Umanos, a pediatrician, had his introduction to Afghanistan when he visited a couple he knew from the clinic who had gone there to help people with tuberculosis.
Umanos decided that one could eventually find people to go work in impoverished areas of Chicago, “but there weren’t a lot of people willing to come work in Afghanistan,” Jones recalled.
So Umanos began spending the majority of the year in Afghanistan, coming back for a month or two to work at Lawndale and spend time with his family before returning, Jones said.
In a televised news conference, Lawndale doctors and administrators said they were grief-
“This loss is a great loss for his family, for those of us he worked with as well as for the people of Afghanistan,” said Bruce Rowell, the medical director of clinical quality at the center.
In addition to his work with Cure, Umanos had been the community health coordinator for Empowerment Health, a nonprofit group dedicated to improving the health of Afghan women and children.
Umanos had worked for years to develop training programs to give Afghan women better health education and skills, according to Evan A. Russell, co-founder of the group.
“Our efforts in the community will continue on, and we remain deeply committed to the mission to which he devoted his life, but Jerry’s daily impact on this program, and on so many other people, will be missed forever,” Russell said in an e-mail to The Washington Post.
The attack occurred as foreigners living and working in Afghanistan were already rattled by the wave of brazen violence.
The Taliban has asserted responsibility for much of the violence, including a March 20 assault on the Serena Hotel in Kabul that killed nine civilians, among them two Canadians and an American-Bangladeshi dual national. But some of the attacks have been carried out by Afghan security officials.
For years, the U.S.-led military coalition has struggled to combat “green-on-blue” attacks in which Afghan soldiers have turned their weapons on NATO coalition troops who were training or supervising them.
Increasingly, civilians also are vulnerable to such attacks.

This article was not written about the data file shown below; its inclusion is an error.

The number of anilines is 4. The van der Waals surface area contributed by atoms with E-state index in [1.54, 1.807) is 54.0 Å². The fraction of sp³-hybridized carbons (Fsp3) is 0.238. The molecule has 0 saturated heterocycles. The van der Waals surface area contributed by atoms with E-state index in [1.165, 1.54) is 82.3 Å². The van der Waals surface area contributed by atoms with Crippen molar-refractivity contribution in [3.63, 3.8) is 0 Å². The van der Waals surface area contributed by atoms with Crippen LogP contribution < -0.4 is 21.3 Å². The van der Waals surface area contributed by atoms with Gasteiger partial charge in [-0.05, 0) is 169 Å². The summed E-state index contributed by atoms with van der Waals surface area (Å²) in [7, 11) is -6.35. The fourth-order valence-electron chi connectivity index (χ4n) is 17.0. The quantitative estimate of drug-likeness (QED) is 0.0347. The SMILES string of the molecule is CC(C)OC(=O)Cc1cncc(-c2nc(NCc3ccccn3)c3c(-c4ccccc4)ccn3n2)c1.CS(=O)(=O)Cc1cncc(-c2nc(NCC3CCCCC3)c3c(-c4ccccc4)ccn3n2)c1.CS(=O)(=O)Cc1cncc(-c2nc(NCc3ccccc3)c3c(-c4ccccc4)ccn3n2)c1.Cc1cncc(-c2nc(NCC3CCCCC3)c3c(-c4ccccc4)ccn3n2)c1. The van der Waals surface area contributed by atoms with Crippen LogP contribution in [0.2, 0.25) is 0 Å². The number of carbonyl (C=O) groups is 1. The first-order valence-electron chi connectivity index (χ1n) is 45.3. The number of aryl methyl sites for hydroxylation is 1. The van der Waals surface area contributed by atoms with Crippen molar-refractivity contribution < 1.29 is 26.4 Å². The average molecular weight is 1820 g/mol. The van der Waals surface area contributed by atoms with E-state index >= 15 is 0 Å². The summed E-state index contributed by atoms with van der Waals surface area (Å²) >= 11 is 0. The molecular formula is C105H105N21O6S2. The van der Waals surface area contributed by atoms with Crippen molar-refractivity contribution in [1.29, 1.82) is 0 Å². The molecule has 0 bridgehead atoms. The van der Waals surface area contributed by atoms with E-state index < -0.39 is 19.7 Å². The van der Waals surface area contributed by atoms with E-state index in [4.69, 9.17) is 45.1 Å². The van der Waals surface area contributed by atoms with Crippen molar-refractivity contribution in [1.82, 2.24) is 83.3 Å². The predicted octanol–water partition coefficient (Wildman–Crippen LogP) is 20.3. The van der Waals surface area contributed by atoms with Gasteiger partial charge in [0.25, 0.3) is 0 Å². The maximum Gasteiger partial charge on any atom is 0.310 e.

About three weeks ago, an Afghan police officer shouted “Allahu Akbar” (God is great) before shooting an Associated Press photographer and reporter who were sitting in a vehicle in Khost province in eastern Afghanistan. The photographer, Anja Niedringhaus, a German citizen, was killed. The reporter, Kathy Gannon, a Canadian, was seriously wounded.
That attack occurred one month after Swedish journalist Nils Horner was fatally shot in a midday attack in Kabul.
Cure International was founded in 1996 by Scott Harrison and his wife, Sally, to help children with disabilities.
The Cure hospital in Kabul opened in 2005 and has 27 doctors and 64 nurses, according to the group. It treats 37,000 patients annually.
Thursday’s shooting marks the second time in less than a month that a Christian charity has come under attack in this overwhelmingly Muslim country.
In late March, the Taliban assaulted a heavily guarded guesthouse in Kabul for employees of Roots of Peace, a San Francisco-based organization that focuses on agricultural projects. The hours-long standoff ended after Afghan forces intervened.
That guesthouse was next to a Christian charity and day-care center, which may have been the intended target.
Despite the violence, Cure International said Thursday that it will not abandon Afghans.
“Cure International remains committed to serving the Afghan people,” the organization said in a statement.
Berman reported from Washington. Sayed Salahuddin in Kabul and William Branigin in Washington contributed to this report.